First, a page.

Christian/Catholic · Homily/Sermon Notes · Ordinary Time

Thirteenth Sunday after Pentecost ~ homily notes


Feel free to listen to this heavenly version of “Drink to Me Only with Thine Eyes” as you read through today’s homily notes. That’s what I’m doing. (Thanks for the song rec, Mariela!)


There are two lessons that can be taken from today’s Gospel reading. The first is this – we see that Christ doesn’t heal the lepers right away, but upon their request, gives them a command. The lepers show humility, and only upon their obedience are they healed. God wishes for our obedience and humility, even if we do not understand.

The other lesson is the important of gratitude. The person who keeps asking for favours, but never shows thanks, soon wears out his welcome. This is also true with God. When the one leper returned, we see that Jesus appreciated the gratitude of the Samaritan, and felt the ingratitude of the others keenly. Some commentators think that the leper left the schism of Samaritanism and became a Jew. Once the apostles started to preach the Gospel, he became a Christian and began to help spreading the Faith due to his gratitude of the favour Jesus had shown him. The other lepers were received back into society, but did not receive the spiritual graces the other did.

In a way, when we spread the knowledge of the Kingdom, God becomes indebted to us. He promises great happiness in Heaven for the little we do here on earth.



Christian/Catholic · Homily/Sermon Notes · Ordinary Time

Eleventh Sunday after Pentecost ~ Homily Notes

Jesus healing the deaf and dumb man

(Father Shannon’s homily on Sunday, August 20, 2017)

In today’s gospel, Jesus uses words and actions to heal. We may ask why – since Jesus is God, He could have just willed it to happen. However, Jesus did this to use His human nature (although in a perfect way, unlike us) as well as for our benefit. As humans, we use our senses and God never acts against the human nature He created. If Jesus had not used actions and words to appeal to our senses, it might not have been obvious that the healing was due to Jesus’ powers.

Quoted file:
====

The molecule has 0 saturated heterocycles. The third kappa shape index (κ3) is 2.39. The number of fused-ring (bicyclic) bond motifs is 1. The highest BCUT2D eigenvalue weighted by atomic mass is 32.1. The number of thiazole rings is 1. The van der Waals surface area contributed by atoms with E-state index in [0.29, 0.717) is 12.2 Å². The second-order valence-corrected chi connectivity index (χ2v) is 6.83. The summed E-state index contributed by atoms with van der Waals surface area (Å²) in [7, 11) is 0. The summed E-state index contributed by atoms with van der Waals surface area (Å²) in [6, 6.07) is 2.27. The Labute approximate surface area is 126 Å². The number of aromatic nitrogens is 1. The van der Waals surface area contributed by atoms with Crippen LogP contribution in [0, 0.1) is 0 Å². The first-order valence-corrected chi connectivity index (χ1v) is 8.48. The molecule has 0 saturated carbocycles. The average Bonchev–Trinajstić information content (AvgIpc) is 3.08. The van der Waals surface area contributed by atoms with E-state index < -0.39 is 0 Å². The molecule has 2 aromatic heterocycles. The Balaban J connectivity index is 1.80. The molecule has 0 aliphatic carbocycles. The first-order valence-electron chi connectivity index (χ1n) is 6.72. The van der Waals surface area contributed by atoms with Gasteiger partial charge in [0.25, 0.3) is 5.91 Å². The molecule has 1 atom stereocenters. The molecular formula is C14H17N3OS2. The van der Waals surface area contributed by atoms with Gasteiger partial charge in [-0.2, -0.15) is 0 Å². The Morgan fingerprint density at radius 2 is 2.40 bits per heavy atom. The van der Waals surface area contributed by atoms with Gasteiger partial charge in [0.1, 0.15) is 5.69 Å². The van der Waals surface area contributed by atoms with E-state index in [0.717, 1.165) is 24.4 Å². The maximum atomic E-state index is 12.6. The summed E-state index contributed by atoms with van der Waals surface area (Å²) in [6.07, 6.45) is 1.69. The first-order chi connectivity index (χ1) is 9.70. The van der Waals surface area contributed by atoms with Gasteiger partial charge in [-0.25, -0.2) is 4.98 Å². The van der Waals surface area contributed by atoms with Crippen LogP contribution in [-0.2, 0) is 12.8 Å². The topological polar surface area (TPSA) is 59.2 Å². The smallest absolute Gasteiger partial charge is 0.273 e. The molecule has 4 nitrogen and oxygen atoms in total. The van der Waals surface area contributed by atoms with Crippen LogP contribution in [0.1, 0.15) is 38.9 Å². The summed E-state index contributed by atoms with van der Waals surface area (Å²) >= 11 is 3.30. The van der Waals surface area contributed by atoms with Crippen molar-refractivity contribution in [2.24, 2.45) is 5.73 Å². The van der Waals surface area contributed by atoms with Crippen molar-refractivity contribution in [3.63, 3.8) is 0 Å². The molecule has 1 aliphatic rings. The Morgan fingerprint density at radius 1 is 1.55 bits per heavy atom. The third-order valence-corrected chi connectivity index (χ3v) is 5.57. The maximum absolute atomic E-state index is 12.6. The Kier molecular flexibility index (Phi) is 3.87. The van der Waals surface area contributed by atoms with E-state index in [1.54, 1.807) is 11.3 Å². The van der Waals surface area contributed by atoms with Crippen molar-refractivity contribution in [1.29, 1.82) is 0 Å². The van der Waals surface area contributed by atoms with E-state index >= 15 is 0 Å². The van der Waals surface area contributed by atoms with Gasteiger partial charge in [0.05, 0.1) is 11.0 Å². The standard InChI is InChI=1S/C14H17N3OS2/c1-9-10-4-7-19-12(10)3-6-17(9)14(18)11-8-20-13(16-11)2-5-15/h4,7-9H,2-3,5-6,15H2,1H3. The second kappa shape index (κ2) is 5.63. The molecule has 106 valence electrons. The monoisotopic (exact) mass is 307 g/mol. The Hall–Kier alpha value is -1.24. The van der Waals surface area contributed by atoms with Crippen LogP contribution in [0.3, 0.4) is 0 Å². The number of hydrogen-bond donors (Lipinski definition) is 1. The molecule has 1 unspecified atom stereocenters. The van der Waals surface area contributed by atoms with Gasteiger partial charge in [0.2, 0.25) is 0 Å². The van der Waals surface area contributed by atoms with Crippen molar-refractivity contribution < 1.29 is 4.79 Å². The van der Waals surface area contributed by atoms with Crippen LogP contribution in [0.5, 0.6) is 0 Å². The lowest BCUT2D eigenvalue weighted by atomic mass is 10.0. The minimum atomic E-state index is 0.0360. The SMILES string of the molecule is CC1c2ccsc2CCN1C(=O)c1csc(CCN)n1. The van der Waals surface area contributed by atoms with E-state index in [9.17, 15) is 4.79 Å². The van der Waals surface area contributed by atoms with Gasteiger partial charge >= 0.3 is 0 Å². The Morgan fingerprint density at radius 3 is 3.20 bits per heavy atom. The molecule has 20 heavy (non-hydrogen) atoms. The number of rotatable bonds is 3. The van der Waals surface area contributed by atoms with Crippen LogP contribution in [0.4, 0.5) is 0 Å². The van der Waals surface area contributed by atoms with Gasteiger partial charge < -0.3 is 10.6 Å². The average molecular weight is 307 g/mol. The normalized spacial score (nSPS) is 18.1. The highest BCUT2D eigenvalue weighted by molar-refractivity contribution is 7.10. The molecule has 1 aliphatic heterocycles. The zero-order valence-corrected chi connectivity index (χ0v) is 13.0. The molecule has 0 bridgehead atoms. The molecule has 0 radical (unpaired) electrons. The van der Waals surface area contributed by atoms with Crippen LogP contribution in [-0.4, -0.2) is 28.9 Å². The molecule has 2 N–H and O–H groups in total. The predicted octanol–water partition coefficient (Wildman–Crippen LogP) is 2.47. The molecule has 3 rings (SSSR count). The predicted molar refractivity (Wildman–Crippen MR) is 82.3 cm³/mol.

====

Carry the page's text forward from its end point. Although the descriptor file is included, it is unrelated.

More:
The sacraments were also established by Jesus while taking our human nature into account. A sacrament is an outward sign instituted by Christ to bring grace. In the sacrament of baptism, the pouring of water and the words are the outward signs which accompany the sanctifying grace. Our Lord did all things well in establishing the sacraments this way – appealing to our physical bodies and spiritual souls. Each sacrament is composed of matter and form. For example, in Confirmation, the matter is the holy oil. Form is always the words spoken.

All things are done well by God – and by knowing this, Catholics may come to know the infinite wisdom of God.

Christian/Catholic · Homily/Sermon Notes · Ordinary Time

Tenth Sunday after Pentecost ~ Homily Notes



Gospel: Luke 18:9-14

And to some who trusted in themselves as just, and despised others, he spoke also this parable: Two men went up into the temple to pray: the one a Pharisee, and the other a publican. The Pharisee standing, prayed thus with himself: O God, I give thee thanks that I am not as the rest of men, extortioners, unjust, adulterers, as also is this publican. I fast twice in a week: I give tithes of all that I possess. And the publican, standing afar off, would not so much as lift up his eyes towards heaven; but struck his breast, saying: O God, be merciful to me a sinner. I say to you, this man went down into his house justified rather than the other: because every one that exalteth himself, shall be humbled: and he that humbleth himself, shall be exalted.


Notes taken from Fr. John Shannon’s homily on August 13, 2017

Humility is the virtue in which, realizing our own nothingness, we attribute all our good works to God. Everything we have has come from God.

Publicans often were guilty of extortion and adultery. The Publican was indeed a sinner, but we see him being truly sorry for his sins. Ironically, the Pharisee is guilty of the same sins he sees in the Publican. When someone becomes puffed up with pride, he or she falls into the same type of sin which he or she judges. The Publicans hid their extortion with religious hypocrisy… the latter sin of which the Pharisee is guilty. The Pharisee is also guilty of a kind of spiritual adultery.

It is important to remember that the only comparison that matters is that to Christ, the model of virtue. It is sometimes tempting to look down upon others, especially those who do not belong to the Catholic Church (or those who we deem to be more sinful than ourselves), but we must not fall into this trap.